"She lives the poetry she cannot write" – Wilde
….again. It’s the shortest day of the year. Tomorrow the nights start drawing out again, and the days get a little longer with each sunrise.
Is the year’s glass half full or half empty – is the longest night a moment of sorrow and blackness, or an opportunity for hours of intimacy? At any rate, it’s time for my annual act of hubris – posting John Donne’s Nocturnall Upon St Lucie’s Day along with my response to it. Donne’s is a heart-sore lament: he had recently lost his wife, and his masterful poem is a meditation on loss, absence, nothingness. Mine by contrast is in the voice of a lover rejoicing that the longest night offers hours of indulgence and togetherness.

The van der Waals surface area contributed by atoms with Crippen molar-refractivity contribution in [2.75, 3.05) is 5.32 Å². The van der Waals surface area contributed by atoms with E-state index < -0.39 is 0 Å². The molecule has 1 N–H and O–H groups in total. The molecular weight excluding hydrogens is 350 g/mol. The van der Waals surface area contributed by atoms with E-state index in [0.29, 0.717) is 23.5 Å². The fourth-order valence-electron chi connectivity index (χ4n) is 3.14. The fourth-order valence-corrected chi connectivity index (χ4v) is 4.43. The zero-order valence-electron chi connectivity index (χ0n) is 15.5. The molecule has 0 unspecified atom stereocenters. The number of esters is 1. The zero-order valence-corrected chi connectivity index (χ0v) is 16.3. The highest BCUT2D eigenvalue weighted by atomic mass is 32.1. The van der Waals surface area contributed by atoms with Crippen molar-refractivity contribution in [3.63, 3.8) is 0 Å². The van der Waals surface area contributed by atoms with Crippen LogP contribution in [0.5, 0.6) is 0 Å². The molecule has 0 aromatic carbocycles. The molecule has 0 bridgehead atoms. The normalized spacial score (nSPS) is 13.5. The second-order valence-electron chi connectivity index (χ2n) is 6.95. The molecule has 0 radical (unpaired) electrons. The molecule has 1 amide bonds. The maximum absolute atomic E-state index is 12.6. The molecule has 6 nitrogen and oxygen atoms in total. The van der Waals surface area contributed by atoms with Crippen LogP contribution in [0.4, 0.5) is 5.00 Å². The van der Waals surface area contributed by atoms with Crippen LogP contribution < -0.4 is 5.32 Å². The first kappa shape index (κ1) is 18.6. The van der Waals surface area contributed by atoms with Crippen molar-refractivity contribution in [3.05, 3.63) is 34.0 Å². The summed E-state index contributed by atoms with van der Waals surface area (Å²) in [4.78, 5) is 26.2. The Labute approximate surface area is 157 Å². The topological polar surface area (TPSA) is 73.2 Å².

For the pedants amongst you, who tell me each year that St Lucy’s Day is on 13th – it wasn’t when Donne wrote his poem, since we hadn’t yet switched to the Gregorian calendar. And for those who tell me the solstice is on 22nd… you may be missing the point. Light a candle, light a fire and read these two Nocturnes to brighten the evening.